• constitutional monarchy, as the monarch was bound by pacta conventa and other laws, and the szlachta could disobey any of the king's decrees that they deemed to be illegal


The "Golden Liberty" was a unique and controversial feature of Poland's political system. It was an exception, characterized by a strong aristocracy and a feeble king, in an age when absolutism was developing in the stronger countries of Europe, but the exception, was characterized by a striking similarity to certain modern values.[5] At a time that most European countries were headed toward centralization, absolute monarchy and religious and dynastic warfare, the Commonwealth experimented with decentralization,[4] confederation and federation, democracy, religious tolerance and even pacifism. Since the Sejm usually vetoed a monarch's plans for war, it was a notable argument for the democratic peace theory.[6] The system was a precursor of the modern concepts of broader democracy[7] and constitutional monarchy[8][9][10] as well as federation.[4] The szlachta citizens of the Commonwealth praised the right of resistance, the social contract, the liberty of the individual, the principle of government by consent, the value of self-reliance, all widespread concepts found in the modern, liberal democracies.[5] Just like liberal democrats of the 19th and 20th centuries, the Polish noblemen were concerned about the power of the state.[11] The Polish noblemen were strongly opposed to the very concept of the authoritarian state.[12]

Perhaps the closest parallels to Poland's 'Noble Democracy' can be found outside Europe altogether, in America, among the slave-owning aristocracy of Southern United States, where slave-owning democrats and founding fathers of the US, such as Thomas Jefferson or George Washington, had many values in common with the reformist noblemen of the Commonwealth.[13] However, the comparison is very weak, as the so-called Southern aristocracy was not limited to a hereditary caste; the social structure, based simply on the acquisition (or loss) of wealth and property, was fluid; and there was of course no monarchy or nobility in the United States.

Others however criticize the Golden Liberty, pointing out it was limited only to the nobility, excluding peasants or townsfolk[14] and gave no legal system to grant freedom and liberty to the majority of the population, failing them by failing to protect them from the excesses of the nobility, resulting in the slow development of cities and the second serfdom among the peasants.[15] The Commonwealth was called Noble's Paradise, sometimes—the Jewish Paradise, but also Purgatory for the Townsfolk (Burghers) and Hell for the Peasants.[16] And even among the nobility (szlachta), the Golden Liberty became abused and twisted by the most powerful of them (magnates).[14][17] However, this "the Jewish Paradise, but also Purgatory for the Townsfolk and Hell for the Peasants" was a statement of social satire, and it should be evaluated whether it reflected the fact of the age. A number of Russian peasants fled from their far more brutal lords to settle in liberal Poland,[18] which might stand out as example of counterevidence to the "Hell for the Peasants" claim.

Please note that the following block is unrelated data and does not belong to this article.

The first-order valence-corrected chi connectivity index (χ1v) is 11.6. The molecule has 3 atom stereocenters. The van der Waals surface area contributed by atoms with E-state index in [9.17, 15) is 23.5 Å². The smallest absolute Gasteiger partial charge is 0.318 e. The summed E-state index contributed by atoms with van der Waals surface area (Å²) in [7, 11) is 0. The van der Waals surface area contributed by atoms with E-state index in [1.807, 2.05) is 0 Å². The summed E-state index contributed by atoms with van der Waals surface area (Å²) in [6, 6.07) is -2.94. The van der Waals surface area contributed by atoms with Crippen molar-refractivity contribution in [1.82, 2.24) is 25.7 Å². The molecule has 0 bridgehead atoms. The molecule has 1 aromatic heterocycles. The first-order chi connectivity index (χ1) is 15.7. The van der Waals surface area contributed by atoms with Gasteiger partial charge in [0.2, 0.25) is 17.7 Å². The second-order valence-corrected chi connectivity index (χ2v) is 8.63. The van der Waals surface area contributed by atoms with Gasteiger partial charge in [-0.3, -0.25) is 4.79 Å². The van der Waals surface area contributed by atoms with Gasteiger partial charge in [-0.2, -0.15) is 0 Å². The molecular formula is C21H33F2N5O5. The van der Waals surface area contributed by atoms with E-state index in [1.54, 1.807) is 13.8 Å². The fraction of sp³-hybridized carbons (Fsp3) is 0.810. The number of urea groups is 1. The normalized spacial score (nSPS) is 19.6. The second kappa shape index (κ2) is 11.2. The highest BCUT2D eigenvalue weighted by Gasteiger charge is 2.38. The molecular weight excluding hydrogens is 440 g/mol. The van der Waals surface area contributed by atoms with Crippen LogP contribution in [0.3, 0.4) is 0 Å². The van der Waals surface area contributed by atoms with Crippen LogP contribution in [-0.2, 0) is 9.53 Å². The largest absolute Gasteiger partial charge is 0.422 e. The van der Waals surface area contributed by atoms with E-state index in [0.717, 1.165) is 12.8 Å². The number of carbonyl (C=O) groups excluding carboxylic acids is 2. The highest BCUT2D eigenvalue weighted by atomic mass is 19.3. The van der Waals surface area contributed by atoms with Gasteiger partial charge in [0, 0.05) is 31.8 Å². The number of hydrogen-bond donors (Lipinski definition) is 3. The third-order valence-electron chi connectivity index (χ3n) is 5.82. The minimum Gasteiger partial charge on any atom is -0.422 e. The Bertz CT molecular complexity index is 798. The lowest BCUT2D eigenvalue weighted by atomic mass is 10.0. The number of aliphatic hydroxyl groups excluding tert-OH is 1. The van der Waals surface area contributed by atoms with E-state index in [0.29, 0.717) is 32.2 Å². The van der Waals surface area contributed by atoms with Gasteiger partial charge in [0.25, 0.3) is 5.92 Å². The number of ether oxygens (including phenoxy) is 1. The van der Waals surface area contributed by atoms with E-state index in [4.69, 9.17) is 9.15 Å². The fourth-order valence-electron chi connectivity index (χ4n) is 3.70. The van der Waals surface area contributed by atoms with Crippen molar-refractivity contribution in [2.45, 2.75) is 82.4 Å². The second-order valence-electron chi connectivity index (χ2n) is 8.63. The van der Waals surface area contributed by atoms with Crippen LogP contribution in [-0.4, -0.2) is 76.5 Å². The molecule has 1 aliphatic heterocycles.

In its extreme, the Golden Liberty has been criticized as being responsible for "civil wars and invasions, national weakness, irresolution, and poverty of spirit".[19] Failing to evolve into the "modern" system of an absolutist and national monarchy, the Commonwealth suffered a gradual decline down to the brink of anarchy because of liberum veto[17] and other abuses of the system. With the majority of the szlachta believing that they lived in the perfect state, too few questioned the Golden Liberty and the Sarmatism philosophy until it was too late.[20] With the szlachta refusing to pay taxes for a larger and modern army and magnates bribed by foreign powers paralyzing the Commonwealth political system,[21][22] the Commonwealth was unable to keep up with its increasingly militarized and efficient (through bureaucratization) neighbors,[23] becoming a tempting target for foreign aggression. It was eventually partitioned and annexed by stronger absolutist neighboring countries in the late-18th-century partitions of Poland.[10][24]

Similar systems[edit]

The Golden Liberty created a state that was unusual for its time, but somewhat similar political systems existed in other contemporary states, like the Republic of Venice.[25] (Both states were styled the "Most Serene Republic".[26])

A similar fate was averted by Italy; first due to a secular inability of the kings of France and Spain, and the Papacy, to come to terms on how to divide the country, then through the reaction against Habsburg domination which, as late as 1861, finally aligned most of the country's states in support of a national monarchy under King Victor Emmanuel II of the House of Savoy, hitherto king of Sardinia.